Love at First Sight: Returning to Santiago, Chile

By Drashti Brahmbhatt, SIP Chile 2018 (Brown ‘19)

Twice have I foregone warm Providence summers for the cold, rainy winters of the Southern Cone. I remember visiting Santiago, Chile for three days while I was studying abroad in Buenos Aires, Argentina in the fall of 2017 with the CASA semester program. During one of our free blocks, a few friends and I paid a visit to the Museo de la Memoria y Los Derechos Humanos (MMDH). I was in awe by the museum’s ability to portray such difficult moments of Chilean history in an innovative and powerful manner. Moreover, after my brief visit to Chile filled with deliciously fried sopaipillas, unforgettable panoramic views of the city and a boat tour in the colorful Valparaiso, I was set on returning.

View of Santiago

I fulfilled my promise by returning to Santiago through CASA’s Summer Internship Program (SIP) for June and July of 2018. It was the first time in SIP history that a few Brown University students were also given the opportunity to pursue internships in the bustling city. I decided to intern in the research and investigation department of the MMDH in order to gain material for my upcoming honors thesis and to contribute to discussions on indigenous rights in Chile. The MMDH was created in 2010 to commemorate the victims of the brutal dictatorship led by Augusto Pinochet from 1973 to 1990. I was particularly interested in the double impact on indigenous populations or pueblos originarios during this time period. Thus, I spent five days a week in the archive section with other interns reading various sources and collecting information on the discriminatory effect of the dictatorship specifically on indigenous groups. I found that the museum has a lively network of activists, researchers and community organizers that I got to meet at after-work events and discussions open to the greater Santiago community. I walked away not only with strong analytical skills but a deeper appreciation for museums. They play a vital role in preserving memory and stimulating reflective discussion on the legacy of tragic events on contemporary politics.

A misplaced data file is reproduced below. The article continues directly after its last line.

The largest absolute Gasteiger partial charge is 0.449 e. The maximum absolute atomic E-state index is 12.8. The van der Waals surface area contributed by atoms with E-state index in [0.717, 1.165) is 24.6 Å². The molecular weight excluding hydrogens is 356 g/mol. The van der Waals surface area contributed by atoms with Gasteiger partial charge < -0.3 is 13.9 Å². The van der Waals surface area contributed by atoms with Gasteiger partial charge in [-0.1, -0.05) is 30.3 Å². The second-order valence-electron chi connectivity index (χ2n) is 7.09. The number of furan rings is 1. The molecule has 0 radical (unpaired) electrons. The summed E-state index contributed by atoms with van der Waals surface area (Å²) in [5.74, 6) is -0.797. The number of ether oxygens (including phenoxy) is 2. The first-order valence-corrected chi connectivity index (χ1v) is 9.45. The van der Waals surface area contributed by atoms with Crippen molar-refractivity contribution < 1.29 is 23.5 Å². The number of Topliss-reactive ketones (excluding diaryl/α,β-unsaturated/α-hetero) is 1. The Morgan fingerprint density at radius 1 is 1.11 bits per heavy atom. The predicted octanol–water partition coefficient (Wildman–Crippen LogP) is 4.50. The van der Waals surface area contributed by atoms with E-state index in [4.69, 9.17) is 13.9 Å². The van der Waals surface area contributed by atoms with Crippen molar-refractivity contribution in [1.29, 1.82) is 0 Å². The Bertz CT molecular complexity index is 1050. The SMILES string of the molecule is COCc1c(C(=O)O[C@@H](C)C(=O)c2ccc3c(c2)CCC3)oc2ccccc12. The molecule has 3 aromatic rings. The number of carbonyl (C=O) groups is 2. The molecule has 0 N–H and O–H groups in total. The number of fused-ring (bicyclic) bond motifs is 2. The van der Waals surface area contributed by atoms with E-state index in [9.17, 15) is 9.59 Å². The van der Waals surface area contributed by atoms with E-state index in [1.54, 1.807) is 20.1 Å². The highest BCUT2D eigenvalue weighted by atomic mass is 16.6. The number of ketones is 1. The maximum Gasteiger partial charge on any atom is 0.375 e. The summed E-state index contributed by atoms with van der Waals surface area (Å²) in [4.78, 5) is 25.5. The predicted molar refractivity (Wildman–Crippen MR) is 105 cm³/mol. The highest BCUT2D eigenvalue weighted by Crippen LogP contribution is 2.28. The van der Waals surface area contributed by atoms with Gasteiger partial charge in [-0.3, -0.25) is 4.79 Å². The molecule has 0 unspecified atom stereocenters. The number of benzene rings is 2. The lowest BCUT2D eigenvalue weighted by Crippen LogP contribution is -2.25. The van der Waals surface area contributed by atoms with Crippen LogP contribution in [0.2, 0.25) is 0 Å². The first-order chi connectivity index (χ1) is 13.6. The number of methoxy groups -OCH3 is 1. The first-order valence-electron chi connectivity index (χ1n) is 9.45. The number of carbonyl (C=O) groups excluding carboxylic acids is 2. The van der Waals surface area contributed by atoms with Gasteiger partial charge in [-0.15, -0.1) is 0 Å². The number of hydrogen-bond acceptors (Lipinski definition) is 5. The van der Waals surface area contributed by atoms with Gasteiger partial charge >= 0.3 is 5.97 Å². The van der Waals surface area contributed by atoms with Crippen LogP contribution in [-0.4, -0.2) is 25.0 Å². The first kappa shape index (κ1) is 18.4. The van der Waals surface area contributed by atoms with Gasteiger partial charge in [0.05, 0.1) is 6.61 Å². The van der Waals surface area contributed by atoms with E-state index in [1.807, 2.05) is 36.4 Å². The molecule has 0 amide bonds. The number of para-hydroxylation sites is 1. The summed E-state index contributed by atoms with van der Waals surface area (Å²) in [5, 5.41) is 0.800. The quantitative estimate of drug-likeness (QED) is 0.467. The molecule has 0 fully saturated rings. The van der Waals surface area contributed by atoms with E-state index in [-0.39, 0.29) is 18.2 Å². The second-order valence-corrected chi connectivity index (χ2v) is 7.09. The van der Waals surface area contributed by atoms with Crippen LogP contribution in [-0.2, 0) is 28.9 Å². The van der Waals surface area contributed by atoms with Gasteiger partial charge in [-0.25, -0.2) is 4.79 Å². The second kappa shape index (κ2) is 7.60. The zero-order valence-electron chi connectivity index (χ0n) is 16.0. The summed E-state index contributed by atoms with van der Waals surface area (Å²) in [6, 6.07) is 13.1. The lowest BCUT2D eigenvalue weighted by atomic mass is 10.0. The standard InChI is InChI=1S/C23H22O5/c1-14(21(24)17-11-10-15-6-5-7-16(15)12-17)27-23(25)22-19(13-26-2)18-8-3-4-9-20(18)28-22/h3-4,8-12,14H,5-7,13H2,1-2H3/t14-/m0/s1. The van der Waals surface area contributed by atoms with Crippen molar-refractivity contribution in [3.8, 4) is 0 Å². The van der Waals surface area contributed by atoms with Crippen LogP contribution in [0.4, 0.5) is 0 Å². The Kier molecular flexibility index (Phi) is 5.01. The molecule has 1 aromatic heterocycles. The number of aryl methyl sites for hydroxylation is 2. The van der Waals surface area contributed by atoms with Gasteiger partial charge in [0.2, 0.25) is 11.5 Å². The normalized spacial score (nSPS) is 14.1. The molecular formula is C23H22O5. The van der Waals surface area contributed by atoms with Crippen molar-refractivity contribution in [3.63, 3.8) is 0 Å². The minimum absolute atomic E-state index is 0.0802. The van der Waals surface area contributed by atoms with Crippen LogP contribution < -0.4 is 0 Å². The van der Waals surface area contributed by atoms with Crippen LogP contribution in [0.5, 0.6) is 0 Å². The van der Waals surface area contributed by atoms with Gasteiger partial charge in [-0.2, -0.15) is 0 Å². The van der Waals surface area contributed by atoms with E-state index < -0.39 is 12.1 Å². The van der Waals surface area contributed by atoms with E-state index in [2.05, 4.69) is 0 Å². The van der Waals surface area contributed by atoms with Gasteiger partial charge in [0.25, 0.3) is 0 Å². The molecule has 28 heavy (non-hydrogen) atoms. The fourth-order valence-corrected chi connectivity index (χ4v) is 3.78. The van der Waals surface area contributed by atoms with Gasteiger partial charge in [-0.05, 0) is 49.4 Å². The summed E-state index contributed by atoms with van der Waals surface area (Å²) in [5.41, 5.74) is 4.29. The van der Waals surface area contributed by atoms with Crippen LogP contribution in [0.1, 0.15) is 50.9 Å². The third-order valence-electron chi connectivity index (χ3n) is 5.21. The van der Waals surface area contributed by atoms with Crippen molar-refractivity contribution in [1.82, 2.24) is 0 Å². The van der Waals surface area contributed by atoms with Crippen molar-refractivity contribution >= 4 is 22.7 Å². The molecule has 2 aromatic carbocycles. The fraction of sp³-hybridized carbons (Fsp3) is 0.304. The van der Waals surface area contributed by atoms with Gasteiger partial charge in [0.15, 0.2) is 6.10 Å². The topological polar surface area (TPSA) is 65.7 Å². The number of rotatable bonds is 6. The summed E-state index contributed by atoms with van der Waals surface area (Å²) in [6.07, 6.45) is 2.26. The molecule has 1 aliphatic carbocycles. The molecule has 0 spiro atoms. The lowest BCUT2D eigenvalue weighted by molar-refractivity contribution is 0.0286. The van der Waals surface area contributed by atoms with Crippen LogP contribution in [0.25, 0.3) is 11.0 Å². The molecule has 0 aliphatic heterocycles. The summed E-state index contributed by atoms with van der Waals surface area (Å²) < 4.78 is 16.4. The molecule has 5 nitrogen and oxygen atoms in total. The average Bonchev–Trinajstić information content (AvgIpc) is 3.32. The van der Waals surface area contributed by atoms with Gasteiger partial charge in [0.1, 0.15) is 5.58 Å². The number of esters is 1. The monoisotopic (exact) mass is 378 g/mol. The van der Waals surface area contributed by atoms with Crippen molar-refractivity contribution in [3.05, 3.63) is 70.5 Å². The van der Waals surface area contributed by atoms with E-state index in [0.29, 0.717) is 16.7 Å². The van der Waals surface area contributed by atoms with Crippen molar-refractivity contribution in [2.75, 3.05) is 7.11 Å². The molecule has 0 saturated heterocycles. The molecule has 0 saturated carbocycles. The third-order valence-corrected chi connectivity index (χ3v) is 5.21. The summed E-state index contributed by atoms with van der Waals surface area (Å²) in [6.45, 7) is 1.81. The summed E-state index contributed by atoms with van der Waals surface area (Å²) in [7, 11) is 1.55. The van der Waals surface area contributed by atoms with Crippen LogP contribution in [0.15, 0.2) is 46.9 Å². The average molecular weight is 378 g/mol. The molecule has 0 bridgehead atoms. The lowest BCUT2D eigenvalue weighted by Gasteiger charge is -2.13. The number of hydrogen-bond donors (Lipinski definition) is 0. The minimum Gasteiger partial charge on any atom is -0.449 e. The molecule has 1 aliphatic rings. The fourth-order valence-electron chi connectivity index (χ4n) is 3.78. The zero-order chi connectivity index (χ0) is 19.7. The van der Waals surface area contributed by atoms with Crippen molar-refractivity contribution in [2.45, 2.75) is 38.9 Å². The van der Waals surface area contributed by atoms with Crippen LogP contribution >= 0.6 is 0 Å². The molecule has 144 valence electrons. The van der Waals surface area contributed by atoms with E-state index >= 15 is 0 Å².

Museum of Memory and Human Rights

My wonderful experience in Santiago was not only contained to the realm of my internship, however. I was able to form strong, compassionate relationships throughout Santiago’s diverse barrios. For example, I shared an apartment with a Chilean girl in the epicenter of downtown Santa Lucia, where I witnessed numerous student protests against sexual abuse in the education system. The vibrant culture of protest and opinions provided me with a gateway to meet other passionate youth in the city. I also remember exploring the hip Bellavista neighborhood filled with tourists and nightlife with other SIP friends and trying new South American dishes in Providencia’s lively food scene. What I valued most, perhaps, was accumulating various perspectives on cultural and political issues by traversing through Santiago’s unique neighborhoods. Discussing indigenous rights with Mapuche activists in La Pintana or with my progressive thinking gym instructors in downtown or even with elite youth in Vitacura all provided me with different outlooks on historical and contemporary issues faced by Chile’s large and determined indigenous groups.

The people who guided me in this process of integrating in Santiago and exposing myself to the city’s politics were the DRCLAS staff. I am so grateful to have met such strong and compassionate individuals such as Pilo, Francisco and Amanda all of whom have added only positive things to my experience. The DRCLAS staff organizes important, interactive and insightful activities every week for the Harvard and Brown students that not only show us new parts of the city but also help cultivate a stronger connection to the country’s cultural, social and political segments.

In the future, I hope that more Brown University students are able to benefit from this wonderful opportunity and take part in the SIP program. I would skip any warm summer all over again to return to the Southern Cone and continue learning from, listening to and visiting the places and people that hold a special place in my heart.